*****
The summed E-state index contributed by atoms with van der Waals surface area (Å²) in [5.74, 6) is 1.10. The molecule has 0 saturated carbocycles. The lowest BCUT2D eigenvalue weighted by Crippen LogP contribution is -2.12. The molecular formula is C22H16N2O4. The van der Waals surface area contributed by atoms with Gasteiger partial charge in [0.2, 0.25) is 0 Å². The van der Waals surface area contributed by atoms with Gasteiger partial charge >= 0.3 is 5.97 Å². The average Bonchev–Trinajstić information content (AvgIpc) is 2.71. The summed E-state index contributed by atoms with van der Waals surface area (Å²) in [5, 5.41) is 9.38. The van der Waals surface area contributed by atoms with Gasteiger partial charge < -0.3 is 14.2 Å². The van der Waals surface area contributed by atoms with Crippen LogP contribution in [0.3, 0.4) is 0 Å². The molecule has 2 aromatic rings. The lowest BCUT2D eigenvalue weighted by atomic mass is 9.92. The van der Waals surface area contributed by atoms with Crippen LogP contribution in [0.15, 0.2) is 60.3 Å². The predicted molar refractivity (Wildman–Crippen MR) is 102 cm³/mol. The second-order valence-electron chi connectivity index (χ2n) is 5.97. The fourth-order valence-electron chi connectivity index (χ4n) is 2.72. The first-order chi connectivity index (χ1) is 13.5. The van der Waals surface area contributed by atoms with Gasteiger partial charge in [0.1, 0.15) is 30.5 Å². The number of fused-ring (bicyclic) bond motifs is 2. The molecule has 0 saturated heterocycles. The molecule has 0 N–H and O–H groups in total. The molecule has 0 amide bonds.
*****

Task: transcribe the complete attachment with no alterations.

The summed E-state index contributed by atoms with van der Waals surface area (Å²) in [5.74, 6) is 1.10. The molecule has 0 saturated carbocycles. The lowest BCUT2D eigenvalue weighted by Crippen LogP contribution is -2.12. The molecular formula is C22H16N2O4. The van der Waals surface area contributed by atoms with Gasteiger partial charge in [0.2, 0.25) is 0 Å². The van der Waals surface area contributed by atoms with Gasteiger partial charge >= 0.3 is 5.97 Å². The average Bonchev–Trinajstić information content (AvgIpc) is 2.71. The summed E-state index contributed by atoms with van der Waals surface area (Å²) in [5, 5.41) is 9.38. The van der Waals surface area contributed by atoms with Gasteiger partial charge < -0.3 is 14.2 Å². The van der Waals surface area contributed by atoms with Crippen LogP contribution in [0.3, 0.4) is 0 Å². The molecule has 2 aromatic rings. The lowest BCUT2D eigenvalue weighted by atomic mass is 9.92. The van der Waals surface area contributed by atoms with Crippen LogP contribution in [0.15, 0.2) is 60.3 Å². The predicted molar refractivity (Wildman–Crippen MR) is 102 cm³/mol. The second-order valence-electron chi connectivity index (χ2n) is 5.97. The fourth-order valence-electron chi connectivity index (χ4n) is 2.72. The first-order chi connectivity index (χ1) is 13.5. The van der Waals surface area contributed by atoms with Gasteiger partial charge in [0.1, 0.15) is 30.5 Å². The number of fused-ring (bicyclic) bond motifs is 2. The molecule has 0 saturated heterocycles. The molecule has 0 N–H and O–H groups in total. The molecule has 0 amide bonds.